Photographer Ben Gore captures a ton of coming-of-age experiences in his black-and-white Here & There 'zine.

Photographer Ben Gore captures a ton of coming-of-age experiences in his black-and-white Here & There 'zine.

Ben Gore is a photographer, skater, ‘zine-maker and small press distributor based in London.

He’s made a bunch of rad printed things with cool names like Dinosauria, We, Concrete Canvas, Blood & Water and Fried Brains and his latest collection of curious self-published pages is called Here & There.

We caught up with the prolific dude to find out why he likes to shoot, print and staple.

When and why did you start making ‘zines?
I started making ‘zines during university. I love books and I wanted to put my photos into physical form – off the screen and into a tangible object. It was something I could give to friends or swap with those who create similar things. The first one I made was for an exhibition I put on during my second year of university. I wanted to make something for people to able to take away from the exhibition as a memento. I enjoy going and seeing exhibitions, and photos work well in that space, but that environment limits your audience. With ‘zines, you can create a book, with complete creative control, on a very limited budget, and post it to anyone around the world.

What’s Here & There all about?
Here & There is about growing up, being twenty-two and confused, looking back at how you got here, and looking forward into an uncertain future. I consider Here & There to be both a physical and emotional state. Physically, I’ve lived in a lot of different places in the last few years. ‘Here & There’ refers to the place and the time, and how things are changing. Emotionally, it is the uncertainty of those circumstances, feeling here and there, being up and down, or being lost in the space between here and there.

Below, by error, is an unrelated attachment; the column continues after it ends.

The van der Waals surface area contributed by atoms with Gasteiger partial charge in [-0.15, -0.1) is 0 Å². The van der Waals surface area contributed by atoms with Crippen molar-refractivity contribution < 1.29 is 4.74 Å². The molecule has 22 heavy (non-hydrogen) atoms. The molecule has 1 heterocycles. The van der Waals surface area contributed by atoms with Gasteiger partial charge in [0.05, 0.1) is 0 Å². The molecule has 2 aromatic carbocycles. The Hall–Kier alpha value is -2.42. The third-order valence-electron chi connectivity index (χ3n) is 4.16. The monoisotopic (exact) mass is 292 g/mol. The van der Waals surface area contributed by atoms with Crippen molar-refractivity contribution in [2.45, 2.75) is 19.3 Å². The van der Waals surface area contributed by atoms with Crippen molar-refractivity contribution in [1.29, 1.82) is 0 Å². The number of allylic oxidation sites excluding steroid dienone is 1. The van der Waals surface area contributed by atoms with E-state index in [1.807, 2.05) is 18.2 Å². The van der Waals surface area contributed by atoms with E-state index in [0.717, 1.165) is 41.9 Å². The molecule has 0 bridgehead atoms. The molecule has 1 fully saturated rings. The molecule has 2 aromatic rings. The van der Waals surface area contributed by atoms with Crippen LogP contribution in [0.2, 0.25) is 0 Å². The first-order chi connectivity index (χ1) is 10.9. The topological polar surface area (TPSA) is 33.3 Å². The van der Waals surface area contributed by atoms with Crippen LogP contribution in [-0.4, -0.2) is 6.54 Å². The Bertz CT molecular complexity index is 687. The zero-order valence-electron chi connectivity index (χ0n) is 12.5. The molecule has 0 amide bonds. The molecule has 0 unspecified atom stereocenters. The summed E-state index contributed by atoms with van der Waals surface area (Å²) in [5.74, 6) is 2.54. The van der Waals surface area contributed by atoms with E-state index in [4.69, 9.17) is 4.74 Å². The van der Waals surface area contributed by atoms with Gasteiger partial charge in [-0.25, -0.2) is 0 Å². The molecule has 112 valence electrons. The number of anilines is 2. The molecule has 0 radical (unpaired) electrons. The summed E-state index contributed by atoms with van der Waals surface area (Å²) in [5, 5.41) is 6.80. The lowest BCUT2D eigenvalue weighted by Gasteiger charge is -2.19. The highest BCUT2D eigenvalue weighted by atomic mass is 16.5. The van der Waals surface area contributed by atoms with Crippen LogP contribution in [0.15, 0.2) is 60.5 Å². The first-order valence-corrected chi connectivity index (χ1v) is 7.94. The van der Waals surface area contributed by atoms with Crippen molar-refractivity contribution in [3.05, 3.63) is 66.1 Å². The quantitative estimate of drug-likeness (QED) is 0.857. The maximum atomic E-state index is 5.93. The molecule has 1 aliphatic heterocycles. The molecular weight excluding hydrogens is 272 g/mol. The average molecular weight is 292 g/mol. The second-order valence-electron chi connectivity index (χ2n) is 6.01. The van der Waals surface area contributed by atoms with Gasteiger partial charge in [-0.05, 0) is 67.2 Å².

It’s also about change over time, and the history or scars that make us who we are. It starts from the very beginning, the first two images being a joke that I’m looking all the way back to the big bang and dinosaurs.

The ‘zine touches on things I’ve noticed as I grow older. One of the spreads has a photo of Jack Bridges skating next to a close up of an old man wearing a Hawk T-shirt. It’s a representation of how it can feel being seen as a skateboarder outside of your teens. That feeling when you roll up to a skatepark and it’s full of twelve-year-old kids on scooters.

Here & There is the sister ‘zine of Fried Brains. Fried Brains starts with the same premise of being lost and young, but finding freedom in that lack of a tether, instead of sinking into self-reflection. Fried Brains is about and exploring and adventure, whereas Here & There is more claustrophobic with a lot of dark isolated figures.

When were the photos shot and how did you decide to present them together in this way?
The photos were shot over the past eighteen months in England and Australia. The stories come together as I edit as opposed to when I shoot. I’ll shoot fairly intensively for a few months; whatever I’m up to, wherever I am. Then I begin to play with the pictures and series, and try to figure out the story that the pictures tell and what story I want to tell.

They’re presented in a storyline with a beginning and end, so I’m using photos as symbols of feelings, a time or a place. It’s a lot of trial and error. I’ll play with photos and their sequencing until it feels right. I want each ‘zine to have its own mood, in a similar way to how filmmakers make films in different genres, I want each ‘zine to have a different tone. There are personal reasons why each photo is included and why it’s in a certain place, but part of the fun is leaving that as a mystery.